7. What is non-escalation on Israel’s part? The expansion of construction in the West Bank settlement of Ma’aleh Adumim; the confiscation of Palestinian land to build a new garbage dump for Jerusalem; restrictions on Palestinian construction and grazing in Area C – the portion of the West Bank under the full control of Israel, control of water resources to an extent that there is no more water fit to drink in the Gaza Strip; and demands that people cooperate with the Shin Bet security service in return for reinstatement of work permits. And then there are the curses, including sexist ones, uttered by contractors and drivers working for the IDF’s Civil Administration, directed at demonstrators and journalists at the “Gates of Jerusalem” protest camp at Abu Dis.

8. Another case of non-escalation: Last week, soldiers at the Beka’ot checkpoint in the northern Jordan Valley disrupted traffic (between Nablus and the Jordan Valley) on orders of their commanders. They carried out inspections of cars on just one side of the checkpoint, while the Palestinian motorists on the other side were left killing considerable time. The soldiers then switched to inspect the other side, creating a long line of vehicles where they had first carried out inspections. When asked about this unreported incident of harassment, the IDF spokesman’s office responded: “In light of repeated attempts to break into the checkpoint recently, temporary changes have been instituted in the security arrangements at the crossing. It involves a security-related and operational step and is aimed at enhancing oversight at the crossing.” Collective punishment by wasting people’s time? Can’t be.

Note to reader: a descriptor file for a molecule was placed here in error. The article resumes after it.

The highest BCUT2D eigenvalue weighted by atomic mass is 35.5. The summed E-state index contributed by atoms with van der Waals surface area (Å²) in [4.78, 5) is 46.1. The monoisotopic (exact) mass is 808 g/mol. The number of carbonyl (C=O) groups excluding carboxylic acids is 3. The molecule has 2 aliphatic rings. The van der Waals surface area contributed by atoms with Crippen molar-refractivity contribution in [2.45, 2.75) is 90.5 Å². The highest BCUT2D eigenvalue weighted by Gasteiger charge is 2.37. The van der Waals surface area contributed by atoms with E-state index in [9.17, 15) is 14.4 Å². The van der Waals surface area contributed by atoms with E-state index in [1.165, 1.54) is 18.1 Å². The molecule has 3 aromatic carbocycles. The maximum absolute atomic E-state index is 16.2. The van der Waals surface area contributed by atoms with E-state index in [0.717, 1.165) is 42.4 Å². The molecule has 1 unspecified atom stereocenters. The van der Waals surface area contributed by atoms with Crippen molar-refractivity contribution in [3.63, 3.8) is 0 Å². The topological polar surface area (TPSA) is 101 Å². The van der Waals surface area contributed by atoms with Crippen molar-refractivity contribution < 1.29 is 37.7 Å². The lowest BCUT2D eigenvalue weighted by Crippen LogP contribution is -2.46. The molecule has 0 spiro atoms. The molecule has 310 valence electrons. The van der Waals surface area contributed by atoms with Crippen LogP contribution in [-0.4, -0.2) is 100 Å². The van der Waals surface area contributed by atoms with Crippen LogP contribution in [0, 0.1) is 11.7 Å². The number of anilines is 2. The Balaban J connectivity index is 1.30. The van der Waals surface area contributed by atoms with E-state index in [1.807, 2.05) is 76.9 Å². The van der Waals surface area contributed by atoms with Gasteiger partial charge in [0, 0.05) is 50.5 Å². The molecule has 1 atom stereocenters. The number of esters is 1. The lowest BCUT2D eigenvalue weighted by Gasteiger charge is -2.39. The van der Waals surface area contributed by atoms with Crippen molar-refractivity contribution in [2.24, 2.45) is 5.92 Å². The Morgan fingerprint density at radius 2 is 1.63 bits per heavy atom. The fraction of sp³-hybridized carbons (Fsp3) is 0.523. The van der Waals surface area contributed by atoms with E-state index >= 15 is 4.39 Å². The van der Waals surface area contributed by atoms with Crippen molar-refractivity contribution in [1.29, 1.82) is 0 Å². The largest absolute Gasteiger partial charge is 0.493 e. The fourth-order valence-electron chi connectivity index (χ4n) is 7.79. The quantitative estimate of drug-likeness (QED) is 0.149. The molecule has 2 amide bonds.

9. “Escalation” is always at the Palestinians’ initiative and they are responsible for it. It’s escalation when the Palestinians cease fulfilling their obligation to exercise restraint.

10. Nevertheless, escalation is good for the army. It means more training exercises, more funding, joint forces training using live ammunition, using up old ammunition stockpiles to make room for the new; first-time use of newly-developed weaponry and new weapons orders from the United States and India. The names of new officers begin to become better known. That will be good for their resumes in the future, when the opportunity arises to apply to serve as a military attaché abroad, or to train units protecting a dictator somewhere or some gated community for millionaires in South America.

11. Escalation is also good for the top leadership. The people align behind the leadership and the idea that we, the Jews, are yet again the persecuted victims.

12. Escalation is good for the Jews. The problems of housing prices and discrimination against the periphery pale by comparison. It is again clear that we are one people standing behind one leader and one army.

13. Non-escalation is also good for the Jews. Construction continues in the settlements of Ma’aleh Adumim and Ariel in an effort to solve Israel’s housing shortage, along with the expulsion of Bedouin (for the above purpose). Deals are signed for the sale of weapons to the world. Israelis continue to be prison warden to the world’s biggest prison (Gaza); and people continue to vote for the right wing, because it and the army are always right – both when the Palestinians exercise restraint and when they don’t.